September on the Delaware

Ah September, still the gentle sunshine of summer lingers, though the air becomes crisper each day. Even the infernal Japanese Knotweed adds color to the river banks, enhancing the glory of autumn along the Delaware.

September seems a perfect time to float the wide Delaware, to enjoy the cool morning air and stretch out in the warm sunshine of afternoon. The rush of springtime has passed, and but a few boats will be encountered along the way. Fast fishing? No, certainly not in this year of sparse hatches, so why hurry.

JA and I headed out on Monday morning, looking to enjoy near perfect weather and prospect here and there with a dry fly. We were surprised to find dimpling trout before I had even gotten used to the oars. Urgency crept into our consciousness, as the first cast had the trout shying from our intrusion, rising further from the boat with each cast thereafter. We had rigged with larger terrestrials, not expecting a morning rise in flat water. Olives, scattered tricos? We saw something here and there, but the vantage point from the drift boat makes it tougher to see small insects in the film. The mystery remains…

Substantial reservoir releases and still more rainfall has made late summer a more comfortable season for the trout in the Mainstem, and we were hopeful that the cold water would spawn a bit more insect activity. Isonychia, Hebes, tiny olives and pseudos are the hatches of September, and we looked for the cloudy forecast to bring substance to our search.

Spending a day in the drift boat with a good friend is reward enough for the effort behind the oars. We talk, we laugh, we fish. In short, we enjoy life on one of the country’s most scenic rivers, with the possible bonus of a high flying Delaware rainbow, or a broad shouldered brown.

A postcard perfect day in May found me afloat with another friend. (Photo courtesy Andy Boryan)

It was still early in our drift when I heard my name called from a passing boat. Lee Hartman, one of the river’s very first and most venerable guides was out with a pair of anglers. They drifted past with salutations, and I joked with JA that we seemed to be fishing the same spots, figuring I must be doing something right. Lee’s boat would remain in sight for hours. They fished quickly, there being little but experience to direct an angler’s casts. If there was an opportunistic trout about I’ll bet that Lee got him!

Afternoon brought a mid-river lunch break, and renewed hope for a mayfly sighting. The isonychia dries were knotted to our tippets as we drifted through the riffles, casting to the boils around the scattered boulders. John drew the first take, and played a Delaware bow to the boat, raising our energy level immediately. My isonychia drew interest in the next trailing current, though not until my drag free drift ran out. The fly twitched slightly with the onset of drag, the trout inspired to take it just as I relaxed for the pickup. My hookset was no thing of beauty, though the trout obviously had the fly, taking it around one of those submerged rocks and jumping ten feet upstream from the point my line entered the water. A good fish, he surprised me by opening my hook, just when I thought I had him under my control.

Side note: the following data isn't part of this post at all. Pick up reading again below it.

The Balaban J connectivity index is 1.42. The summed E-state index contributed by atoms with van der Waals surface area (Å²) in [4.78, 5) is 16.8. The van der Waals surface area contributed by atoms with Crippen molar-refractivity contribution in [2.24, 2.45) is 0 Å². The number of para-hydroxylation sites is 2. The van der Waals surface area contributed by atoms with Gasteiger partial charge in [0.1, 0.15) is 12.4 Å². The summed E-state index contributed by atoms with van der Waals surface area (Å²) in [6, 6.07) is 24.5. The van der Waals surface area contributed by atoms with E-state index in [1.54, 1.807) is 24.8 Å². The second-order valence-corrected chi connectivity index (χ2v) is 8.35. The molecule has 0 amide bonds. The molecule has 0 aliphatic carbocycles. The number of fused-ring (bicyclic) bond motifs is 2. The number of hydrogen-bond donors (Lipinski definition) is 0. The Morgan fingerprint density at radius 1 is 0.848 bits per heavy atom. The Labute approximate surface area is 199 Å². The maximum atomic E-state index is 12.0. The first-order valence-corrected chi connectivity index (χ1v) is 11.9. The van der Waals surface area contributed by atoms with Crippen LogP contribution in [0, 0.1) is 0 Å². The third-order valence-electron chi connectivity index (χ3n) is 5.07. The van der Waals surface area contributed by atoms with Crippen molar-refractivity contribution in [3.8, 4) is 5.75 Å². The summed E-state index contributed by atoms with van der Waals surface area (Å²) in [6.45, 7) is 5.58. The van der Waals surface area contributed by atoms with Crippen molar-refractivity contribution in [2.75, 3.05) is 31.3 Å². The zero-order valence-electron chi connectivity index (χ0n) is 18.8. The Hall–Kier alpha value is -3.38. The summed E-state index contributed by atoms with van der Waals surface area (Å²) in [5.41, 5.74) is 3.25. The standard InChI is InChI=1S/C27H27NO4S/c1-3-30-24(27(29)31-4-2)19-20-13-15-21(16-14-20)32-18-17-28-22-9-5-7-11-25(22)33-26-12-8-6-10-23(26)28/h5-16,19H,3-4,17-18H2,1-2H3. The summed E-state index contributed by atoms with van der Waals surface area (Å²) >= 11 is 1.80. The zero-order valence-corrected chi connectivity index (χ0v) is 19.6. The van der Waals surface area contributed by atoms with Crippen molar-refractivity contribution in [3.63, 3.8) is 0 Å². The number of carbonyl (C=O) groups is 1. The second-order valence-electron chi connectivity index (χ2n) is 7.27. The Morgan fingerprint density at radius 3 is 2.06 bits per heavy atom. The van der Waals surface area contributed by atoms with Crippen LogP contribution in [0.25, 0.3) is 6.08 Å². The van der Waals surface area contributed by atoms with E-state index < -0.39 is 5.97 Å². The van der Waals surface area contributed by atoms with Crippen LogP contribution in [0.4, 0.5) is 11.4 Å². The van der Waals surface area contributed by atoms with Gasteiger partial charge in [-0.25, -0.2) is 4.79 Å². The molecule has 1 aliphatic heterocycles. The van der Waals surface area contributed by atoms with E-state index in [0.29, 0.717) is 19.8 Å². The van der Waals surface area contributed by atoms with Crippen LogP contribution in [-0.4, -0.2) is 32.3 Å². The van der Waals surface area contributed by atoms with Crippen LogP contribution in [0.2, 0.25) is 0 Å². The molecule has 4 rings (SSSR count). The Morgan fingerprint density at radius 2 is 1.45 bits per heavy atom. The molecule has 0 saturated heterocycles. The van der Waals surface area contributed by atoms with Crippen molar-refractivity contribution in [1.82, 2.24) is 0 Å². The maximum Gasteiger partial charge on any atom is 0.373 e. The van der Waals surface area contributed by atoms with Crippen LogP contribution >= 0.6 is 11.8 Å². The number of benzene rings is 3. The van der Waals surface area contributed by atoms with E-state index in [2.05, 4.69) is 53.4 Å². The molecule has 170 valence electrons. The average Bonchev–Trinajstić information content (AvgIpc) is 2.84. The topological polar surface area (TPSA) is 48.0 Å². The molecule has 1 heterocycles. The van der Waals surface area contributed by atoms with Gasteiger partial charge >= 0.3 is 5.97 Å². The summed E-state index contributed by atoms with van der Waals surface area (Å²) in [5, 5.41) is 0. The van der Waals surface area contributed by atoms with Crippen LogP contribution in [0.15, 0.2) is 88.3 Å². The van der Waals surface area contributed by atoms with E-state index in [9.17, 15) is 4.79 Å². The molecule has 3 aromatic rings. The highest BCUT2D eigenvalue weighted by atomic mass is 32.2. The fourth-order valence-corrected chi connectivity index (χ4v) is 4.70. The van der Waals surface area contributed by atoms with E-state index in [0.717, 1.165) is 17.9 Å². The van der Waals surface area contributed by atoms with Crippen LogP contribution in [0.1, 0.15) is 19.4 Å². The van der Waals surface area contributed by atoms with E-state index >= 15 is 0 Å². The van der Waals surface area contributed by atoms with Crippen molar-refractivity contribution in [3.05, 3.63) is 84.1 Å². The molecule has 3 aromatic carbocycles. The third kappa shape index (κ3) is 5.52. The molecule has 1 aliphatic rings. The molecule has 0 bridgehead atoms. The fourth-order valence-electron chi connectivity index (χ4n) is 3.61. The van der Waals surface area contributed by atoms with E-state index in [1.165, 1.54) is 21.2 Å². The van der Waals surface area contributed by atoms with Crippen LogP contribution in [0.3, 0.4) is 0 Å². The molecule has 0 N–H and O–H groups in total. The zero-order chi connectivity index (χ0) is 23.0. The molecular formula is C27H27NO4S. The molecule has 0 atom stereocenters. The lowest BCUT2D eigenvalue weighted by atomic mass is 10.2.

Got him under control now; only a matter of time before… he opens up my hook and escapes! (Photo courtesy J. A.)

And though we hoped those first two hookups were a preamble to an afternoon of drifting Halo Isonychias from one episode of rainbow acrobatics to another, it was not to be. The most anticipated riffle had a couple of small trout toying with JA’s fly, while my casts proved fruitless. Success eluded me until at last we floated into the Rainbow Pool, and JA pointed out a dimple to our south.

Just as a quiet September afternoon blossomed there two years ago, so once again a looked for fall of flying ants brought dimples to the surface. Ah, but this time they were cruising, passing within casting range momentarily, then retreating, taking the tiny ants trapped and dying in the film where they found them. I managed to intercept one of those crimson flanked ghosts, and my rod bent with his drive for the bottom. A bit more finesse in the handling this time, less the ant’s size eighteen hook meet the same fate as the Halo’s twelve.

JA handled the net deftly when the time was right, then captured the moment with his trusty phone.

A little faith and a flying ant. (Photo courtesy J. A.)

A trout for each of us, a sparing gift some might think, though any gift from this river is accepted fondly. Let us not ignore the gifts of sunshine and friendship, of the anticipation of the cast, and the sight of that first tinge of color along the mountainsides. These are gifts the river bestows with the gentle rocking of the current and the sound of quicksilver.

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